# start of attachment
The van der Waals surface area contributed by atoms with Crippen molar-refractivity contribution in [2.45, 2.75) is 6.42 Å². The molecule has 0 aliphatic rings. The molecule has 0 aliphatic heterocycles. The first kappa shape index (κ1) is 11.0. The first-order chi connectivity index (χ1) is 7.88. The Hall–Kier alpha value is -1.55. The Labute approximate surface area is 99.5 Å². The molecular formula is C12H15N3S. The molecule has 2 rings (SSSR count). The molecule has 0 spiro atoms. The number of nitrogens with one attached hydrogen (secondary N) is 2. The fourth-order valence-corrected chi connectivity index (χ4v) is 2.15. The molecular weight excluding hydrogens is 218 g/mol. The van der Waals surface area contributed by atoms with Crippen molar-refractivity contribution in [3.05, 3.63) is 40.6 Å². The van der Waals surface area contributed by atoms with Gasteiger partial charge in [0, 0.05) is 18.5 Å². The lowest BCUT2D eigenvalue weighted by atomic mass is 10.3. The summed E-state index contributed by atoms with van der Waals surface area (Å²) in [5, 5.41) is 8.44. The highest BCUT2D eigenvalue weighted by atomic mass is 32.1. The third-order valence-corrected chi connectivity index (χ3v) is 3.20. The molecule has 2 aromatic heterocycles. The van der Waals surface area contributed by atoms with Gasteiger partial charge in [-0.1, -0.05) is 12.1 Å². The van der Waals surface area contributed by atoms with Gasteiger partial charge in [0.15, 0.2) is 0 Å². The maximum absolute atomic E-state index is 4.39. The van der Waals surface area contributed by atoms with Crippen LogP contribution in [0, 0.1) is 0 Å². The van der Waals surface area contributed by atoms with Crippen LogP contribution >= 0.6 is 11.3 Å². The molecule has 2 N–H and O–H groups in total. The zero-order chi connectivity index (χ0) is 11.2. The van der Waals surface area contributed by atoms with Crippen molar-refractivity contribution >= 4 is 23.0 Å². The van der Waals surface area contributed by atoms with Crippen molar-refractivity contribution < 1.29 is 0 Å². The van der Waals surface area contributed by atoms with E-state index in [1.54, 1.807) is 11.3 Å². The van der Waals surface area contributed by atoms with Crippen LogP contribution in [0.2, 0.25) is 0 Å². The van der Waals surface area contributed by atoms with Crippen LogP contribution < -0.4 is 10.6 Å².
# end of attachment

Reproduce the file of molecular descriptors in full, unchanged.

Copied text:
The van der Waals surface area contributed by atoms with Crippen molar-refractivity contribution in [2.45, 2.75) is 6.42 Å². The molecule has 0 aliphatic rings. The molecule has 0 aliphatic heterocycles. The first kappa shape index (κ1) is 11.0. The first-order chi connectivity index (χ1) is 7.88. The Hall–Kier alpha value is -1.55. The Labute approximate surface area is 99.5 Å². The molecular formula is C12H15N3S. The molecule has 2 rings (SSSR count). The molecule has 0 spiro atoms. The number of nitrogens with one attached hydrogen (secondary N) is 2. The fourth-order valence-corrected chi connectivity index (χ4v) is 2.15. The molecular weight excluding hydrogens is 218 g/mol. The van der Waals surface area contributed by atoms with Crippen molar-refractivity contribution in [3.05, 3.63) is 40.6 Å². The van der Waals surface area contributed by atoms with Gasteiger partial charge in [0, 0.05) is 18.5 Å². The lowest BCUT2D eigenvalue weighted by atomic mass is 10.3. The summed E-state index contributed by atoms with van der Waals surface area (Å²) in [5, 5.41) is 8.44. The highest BCUT2D eigenvalue weighted by atomic mass is 32.1. The third-order valence-corrected chi connectivity index (χ3v) is 3.20. The molecule has 2 aromatic heterocycles. The van der Waals surface area contributed by atoms with Gasteiger partial charge in [-0.1, -0.05) is 12.1 Å². The van der Waals surface area contributed by atoms with Gasteiger partial charge in [0.15, 0.2) is 0 Å². The maximum absolute atomic E-state index is 4.39. The van der Waals surface area contributed by atoms with Crippen LogP contribution in [0, 0.1) is 0 Å². The van der Waals surface area contributed by atoms with Crippen LogP contribution >= 0.6 is 11.3 Å². The molecule has 2 N–H and O–H groups in total. The zero-order chi connectivity index (χ0) is 11.2. The van der Waals surface area contributed by atoms with Crippen molar-refractivity contribution >= 4 is 23.0 Å². The van der Waals surface area contributed by atoms with Crippen molar-refractivity contribution < 1.29 is 0 Å². The van der Waals surface area contributed by atoms with E-state index in [1.54, 1.807) is 11.3 Å². The van der Waals surface area contributed by atoms with Crippen LogP contribution in [0.2, 0.25) is 0 Å². The van der Waals surface area contributed by atoms with Crippen LogP contribution < -0.4 is 10.6 Å².